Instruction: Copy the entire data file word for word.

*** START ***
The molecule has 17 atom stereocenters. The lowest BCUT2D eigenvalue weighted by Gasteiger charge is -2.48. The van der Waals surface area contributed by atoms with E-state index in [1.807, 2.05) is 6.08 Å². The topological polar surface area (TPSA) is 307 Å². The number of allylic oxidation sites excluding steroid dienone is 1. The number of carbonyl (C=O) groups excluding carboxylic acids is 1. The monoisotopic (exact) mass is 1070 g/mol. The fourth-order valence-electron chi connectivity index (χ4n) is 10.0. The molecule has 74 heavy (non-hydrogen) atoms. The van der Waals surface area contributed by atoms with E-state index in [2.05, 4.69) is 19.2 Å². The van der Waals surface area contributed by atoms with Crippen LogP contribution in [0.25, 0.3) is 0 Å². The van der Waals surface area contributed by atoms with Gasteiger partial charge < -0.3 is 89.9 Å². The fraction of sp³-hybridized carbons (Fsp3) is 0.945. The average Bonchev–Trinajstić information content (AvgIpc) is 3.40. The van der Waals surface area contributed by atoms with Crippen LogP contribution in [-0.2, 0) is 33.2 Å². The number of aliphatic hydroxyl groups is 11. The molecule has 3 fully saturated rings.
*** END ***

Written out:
The molecule has 17 atom stereocenters. The lowest BCUT2D eigenvalue weighted by Gasteiger charge is -2.48. The van der Waals surface area contributed by atoms with E-state index in [1.807, 2.05) is 6.08 Å². The topological polar surface area (TPSA) is 307 Å². The number of allylic oxidation sites excluding steroid dienone is 1. The number of carbonyl (C=O) groups excluding carboxylic acids is 1. The monoisotopic (exact) mass is 1070 g/mol. The fourth-order valence-electron chi connectivity index (χ4n) is 10.0. The molecule has 74 heavy (non-hydrogen) atoms. The van der Waals surface area contributed by atoms with E-state index in [2.05, 4.69) is 19.2 Å². The van der Waals surface area contributed by atoms with Crippen LogP contribution in [0.25, 0.3) is 0 Å². The van der Waals surface area contributed by atoms with Gasteiger partial charge < -0.3 is 89.9 Å². The fraction of sp³-hybridized carbons (Fsp3) is 0.945. The average Bonchev–Trinajstić information content (AvgIpc) is 3.40. The van der Waals surface area contributed by atoms with Crippen LogP contribution in [-0.2, 0) is 33.2 Å². The number of aliphatic hydroxyl groups is 11. The molecule has 3 fully saturated rings.